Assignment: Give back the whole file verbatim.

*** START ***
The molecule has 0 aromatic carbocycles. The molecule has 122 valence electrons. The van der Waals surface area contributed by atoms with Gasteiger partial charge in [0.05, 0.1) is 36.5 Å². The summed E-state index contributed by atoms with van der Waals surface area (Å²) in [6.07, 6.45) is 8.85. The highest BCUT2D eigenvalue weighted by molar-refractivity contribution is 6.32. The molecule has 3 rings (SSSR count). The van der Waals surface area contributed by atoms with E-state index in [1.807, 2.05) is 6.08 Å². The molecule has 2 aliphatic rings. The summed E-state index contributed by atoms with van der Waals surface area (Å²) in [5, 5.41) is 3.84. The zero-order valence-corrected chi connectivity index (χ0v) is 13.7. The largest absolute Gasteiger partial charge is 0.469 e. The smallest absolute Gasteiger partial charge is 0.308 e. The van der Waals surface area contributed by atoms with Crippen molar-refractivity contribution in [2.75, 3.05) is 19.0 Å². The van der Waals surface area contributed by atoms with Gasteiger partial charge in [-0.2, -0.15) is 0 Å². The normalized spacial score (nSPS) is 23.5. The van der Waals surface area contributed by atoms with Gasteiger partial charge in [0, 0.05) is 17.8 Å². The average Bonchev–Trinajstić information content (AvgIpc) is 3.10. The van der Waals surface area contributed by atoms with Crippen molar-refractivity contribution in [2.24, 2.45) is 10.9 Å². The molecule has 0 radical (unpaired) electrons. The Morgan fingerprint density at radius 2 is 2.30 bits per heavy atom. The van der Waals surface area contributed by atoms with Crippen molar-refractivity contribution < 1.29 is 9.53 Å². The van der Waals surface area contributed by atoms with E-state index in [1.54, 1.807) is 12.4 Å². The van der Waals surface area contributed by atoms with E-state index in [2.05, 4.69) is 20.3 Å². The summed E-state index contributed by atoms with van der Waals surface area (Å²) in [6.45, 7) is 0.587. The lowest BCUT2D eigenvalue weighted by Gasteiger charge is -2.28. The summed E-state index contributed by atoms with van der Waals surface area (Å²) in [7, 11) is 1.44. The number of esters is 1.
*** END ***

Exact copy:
The molecule has 0 aromatic carbocycles. The molecule has 122 valence electrons. The van der Waals surface area contributed by atoms with Gasteiger partial charge in [0.05, 0.1) is 36.5 Å². The summed E-state index contributed by atoms with van der Waals surface area (Å²) in [6.07, 6.45) is 8.85. The highest BCUT2D eigenvalue weighted by molar-refractivity contribution is 6.32. The molecule has 3 rings (SSSR count). The van der Waals surface area contributed by atoms with E-state index in [1.807, 2.05) is 6.08 Å². The molecule has 2 aliphatic rings. The summed E-state index contributed by atoms with van der Waals surface area (Å²) in [5, 5.41) is 3.84. The zero-order valence-corrected chi connectivity index (χ0v) is 13.7. The largest absolute Gasteiger partial charge is 0.469 e. The smallest absolute Gasteiger partial charge is 0.308 e. The van der Waals surface area contributed by atoms with Crippen molar-refractivity contribution in [2.75, 3.05) is 19.0 Å². The van der Waals surface area contributed by atoms with Gasteiger partial charge in [-0.2, -0.15) is 0 Å². The normalized spacial score (nSPS) is 23.5. The van der Waals surface area contributed by atoms with Gasteiger partial charge in [0, 0.05) is 17.8 Å². The average Bonchev–Trinajstić information content (AvgIpc) is 3.10. The van der Waals surface area contributed by atoms with Crippen molar-refractivity contribution in [2.24, 2.45) is 10.9 Å². The molecule has 0 radical (unpaired) electrons. The Morgan fingerprint density at radius 2 is 2.30 bits per heavy atom. The van der Waals surface area contributed by atoms with Crippen molar-refractivity contribution < 1.29 is 9.53 Å². The van der Waals surface area contributed by atoms with E-state index in [1.54, 1.807) is 12.4 Å². The van der Waals surface area contributed by atoms with E-state index in [2.05, 4.69) is 20.3 Å². The summed E-state index contributed by atoms with van der Waals surface area (Å²) in [6.45, 7) is 0.587. The lowest BCUT2D eigenvalue weighted by Gasteiger charge is -2.28. The summed E-state index contributed by atoms with van der Waals surface area (Å²) in [7, 11) is 1.44. The number of esters is 1.